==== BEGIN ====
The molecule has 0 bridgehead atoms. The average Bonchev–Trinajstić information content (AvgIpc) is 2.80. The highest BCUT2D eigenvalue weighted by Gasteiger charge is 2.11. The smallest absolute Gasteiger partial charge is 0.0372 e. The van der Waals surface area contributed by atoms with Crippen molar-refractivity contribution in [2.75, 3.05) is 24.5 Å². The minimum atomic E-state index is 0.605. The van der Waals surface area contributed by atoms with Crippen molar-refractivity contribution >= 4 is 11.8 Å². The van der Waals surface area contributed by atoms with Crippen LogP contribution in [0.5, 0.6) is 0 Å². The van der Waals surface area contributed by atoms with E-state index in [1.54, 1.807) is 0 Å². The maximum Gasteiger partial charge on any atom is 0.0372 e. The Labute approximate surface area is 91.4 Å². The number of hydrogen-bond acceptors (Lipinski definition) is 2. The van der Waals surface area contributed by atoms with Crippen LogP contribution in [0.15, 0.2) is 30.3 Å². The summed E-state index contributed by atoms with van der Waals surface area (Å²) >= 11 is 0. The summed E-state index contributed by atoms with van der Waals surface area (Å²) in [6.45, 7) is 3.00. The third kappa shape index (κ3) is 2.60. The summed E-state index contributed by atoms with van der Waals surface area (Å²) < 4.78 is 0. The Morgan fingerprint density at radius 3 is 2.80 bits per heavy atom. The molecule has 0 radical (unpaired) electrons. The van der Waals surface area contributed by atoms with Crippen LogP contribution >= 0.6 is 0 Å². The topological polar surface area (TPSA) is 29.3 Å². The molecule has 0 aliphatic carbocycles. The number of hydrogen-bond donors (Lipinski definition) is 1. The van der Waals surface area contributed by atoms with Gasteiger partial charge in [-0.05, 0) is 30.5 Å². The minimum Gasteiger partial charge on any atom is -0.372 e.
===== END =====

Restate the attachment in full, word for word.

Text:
The molecule has 0 bridgehead atoms. The average Bonchev–Trinajstić information content (AvgIpc) is 2.80. The highest BCUT2D eigenvalue weighted by Gasteiger charge is 2.11. The smallest absolute Gasteiger partial charge is 0.0372 e. The van der Waals surface area contributed by atoms with Crippen molar-refractivity contribution in [2.75, 3.05) is 24.5 Å². The minimum atomic E-state index is 0.605. The van der Waals surface area contributed by atoms with Crippen molar-refractivity contribution >= 4 is 11.8 Å². The van der Waals surface area contributed by atoms with Crippen LogP contribution in [0.5, 0.6) is 0 Å². The van der Waals surface area contributed by atoms with E-state index in [1.54, 1.807) is 0 Å². The maximum Gasteiger partial charge on any atom is 0.0372 e. The Labute approximate surface area is 91.4 Å². The number of hydrogen-bond acceptors (Lipinski definition) is 2. The van der Waals surface area contributed by atoms with Crippen LogP contribution in [0.15, 0.2) is 30.3 Å². The summed E-state index contributed by atoms with van der Waals surface area (Å²) >= 11 is 0. The summed E-state index contributed by atoms with van der Waals surface area (Å²) in [6.45, 7) is 3.00. The third kappa shape index (κ3) is 2.60. The summed E-state index contributed by atoms with van der Waals surface area (Å²) < 4.78 is 0. The Morgan fingerprint density at radius 3 is 2.80 bits per heavy atom. The molecule has 0 radical (unpaired) electrons. The van der Waals surface area contributed by atoms with Crippen LogP contribution >= 0.6 is 0 Å². The topological polar surface area (TPSA) is 29.3 Å². The molecule has 0 aliphatic carbocycles. The number of hydrogen-bond donors (Lipinski definition) is 1. The van der Waals surface area contributed by atoms with Gasteiger partial charge in [-0.05, 0) is 30.5 Å². The minimum Gasteiger partial charge on any atom is -0.372 e.